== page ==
Supplemental comments on loss disallowance regulations.
I am writing to follow up on the discussion during the recent Treasury-TEI liaison meeting on the proposed loss disallowance regulations. You will recall that our meeting ended with a spirited exchange on the efficacy of a refined "tracing" regime as an alternative to the rules contained in the November 19, 1990, regulations.
Specifically, you advised us that no taxpayer, group of taxpayers, or professional or industry group had yet responded positively to Terrill Hyde's January 25, 1991, invitation for taxpayers to express a preference for a tracing system, which would apply to gains as well as losses, over the modified loss disallowance rules. After observing that tracing would produce a theoretically better and more precise result, you requested TEI's views on wether the costs of tracing would be "worth it." Stated simply, TEI believes that tax rules should be designed to reach the "right" result. Thus, to the extent that a choice is necessary, we believe tracing would be preferable.
As is clear from TEI's three sets of comments on the loss disallowance regulations,(1) the Institute does not believe the question is properly framed as either a Hobson's choice (effectively no choice because of all the conditions laden on one of the supposed alternatives) or a black-or-white proposition. The revised regulations, though marginally better than the March 1990 version, continue to deny taxpayers the ability to deduct true economic losses. They thus effectively abrogate section 165 of the Code in respect of taxpayers that elect to file consolidated returns. We believe that changes are absolutely necessary not only to vindicate the policy underlying section 165 but also to more closely effectuate Congress's intent in repealing the General Utilities doctrine. We also believe that revised rules can be crafted that achieve these goals without imposing undue burdens on either taxpayers or the Internal Revenue Service. The key to accomplishing this end lies in keeping focused on the legitimate scope of the regulations and in resisting the temptation to wield section 337(d) as a sword against perceived or chimerical abuses in subchapter C of the Code.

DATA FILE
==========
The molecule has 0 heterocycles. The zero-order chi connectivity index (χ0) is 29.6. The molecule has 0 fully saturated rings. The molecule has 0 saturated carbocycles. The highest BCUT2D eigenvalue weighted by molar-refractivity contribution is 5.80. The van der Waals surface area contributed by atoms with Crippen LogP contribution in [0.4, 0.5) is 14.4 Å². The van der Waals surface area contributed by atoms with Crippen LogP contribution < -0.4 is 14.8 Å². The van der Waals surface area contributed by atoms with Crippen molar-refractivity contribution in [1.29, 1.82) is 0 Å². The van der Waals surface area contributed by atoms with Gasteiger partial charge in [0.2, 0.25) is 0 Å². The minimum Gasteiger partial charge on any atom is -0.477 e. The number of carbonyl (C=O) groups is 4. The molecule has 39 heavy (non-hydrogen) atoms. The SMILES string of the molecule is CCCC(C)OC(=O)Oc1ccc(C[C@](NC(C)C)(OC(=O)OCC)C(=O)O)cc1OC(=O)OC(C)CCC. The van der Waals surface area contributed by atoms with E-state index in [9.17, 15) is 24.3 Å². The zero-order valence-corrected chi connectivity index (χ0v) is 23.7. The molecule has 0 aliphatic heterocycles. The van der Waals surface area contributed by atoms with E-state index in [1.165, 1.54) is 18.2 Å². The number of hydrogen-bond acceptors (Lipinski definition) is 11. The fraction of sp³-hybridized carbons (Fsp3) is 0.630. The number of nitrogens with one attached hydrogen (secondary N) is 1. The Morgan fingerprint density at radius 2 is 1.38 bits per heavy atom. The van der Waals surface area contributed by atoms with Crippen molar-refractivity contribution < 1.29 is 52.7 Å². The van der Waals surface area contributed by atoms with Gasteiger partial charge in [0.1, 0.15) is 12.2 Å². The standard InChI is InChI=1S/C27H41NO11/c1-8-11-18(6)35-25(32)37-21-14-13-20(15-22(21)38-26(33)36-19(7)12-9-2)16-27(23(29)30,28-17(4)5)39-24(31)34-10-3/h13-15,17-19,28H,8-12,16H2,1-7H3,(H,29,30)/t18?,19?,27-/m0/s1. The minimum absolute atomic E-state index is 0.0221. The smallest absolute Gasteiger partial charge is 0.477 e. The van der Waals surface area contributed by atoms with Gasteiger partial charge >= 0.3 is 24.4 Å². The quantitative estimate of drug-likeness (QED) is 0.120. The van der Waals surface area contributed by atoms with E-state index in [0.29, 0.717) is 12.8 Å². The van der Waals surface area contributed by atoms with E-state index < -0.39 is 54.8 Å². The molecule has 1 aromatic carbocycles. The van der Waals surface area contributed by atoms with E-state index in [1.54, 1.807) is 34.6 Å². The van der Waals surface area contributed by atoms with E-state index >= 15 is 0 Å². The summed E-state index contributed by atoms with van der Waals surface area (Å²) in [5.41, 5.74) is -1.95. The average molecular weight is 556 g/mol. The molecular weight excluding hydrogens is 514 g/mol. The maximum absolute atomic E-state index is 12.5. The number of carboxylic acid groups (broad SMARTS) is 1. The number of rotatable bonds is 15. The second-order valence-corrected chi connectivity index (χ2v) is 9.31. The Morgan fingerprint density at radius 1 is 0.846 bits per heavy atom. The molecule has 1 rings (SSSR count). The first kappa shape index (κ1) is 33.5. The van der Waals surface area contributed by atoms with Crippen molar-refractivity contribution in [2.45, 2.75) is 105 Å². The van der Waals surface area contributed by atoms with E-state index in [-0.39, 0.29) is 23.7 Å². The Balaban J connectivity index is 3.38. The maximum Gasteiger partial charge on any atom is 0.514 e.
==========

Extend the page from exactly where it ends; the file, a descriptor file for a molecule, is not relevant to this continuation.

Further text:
To summarize our previous comments, we believe that an administrable, evenhanded, and fair tracing regime can be developed. The heaviest administrative burdens would dissipate if the Treasury and IRS were to rethink their devotion to the "consumption of wasting assets" concept. Certainly, the need for annual appraisals and a separate set of earnings and profits books would vanish if the "wasting assets" concept were abandoned. As we stated in our January 23, 1991, comments: To our mind's eye, the "wasting assets" should not serve as the raison d'etre for rejecting tracing. Quite the opposite: the complexity spawned by the extension of the loss disallowance rule beyond losses attributable to recognition of pre-acquisition built-in gains underscores why the "wasting assets" rules should be jettisoned.
Thus, TEI believes that the Treasury and IRS have constructed a false dichotomy in presenting system-wide mandatory tracing as the only possible alternative to being subjected to the full force of the loss disallowance rules. As we discussed at the liaison meeting, we continue to believe that taxpayers should be permitted to elect tracing to demonstrate that a loss did not result from the recognition of built-in gain. Any legitimate government concern about "adverse selection" (i.e., that the election would only be made when advantageous to the taxpayer) could be obviated by requiring the taxpayer to make a binding election whether to trace at the time it acquires subsidiary stock (or within a specified period following the acquisition).(2)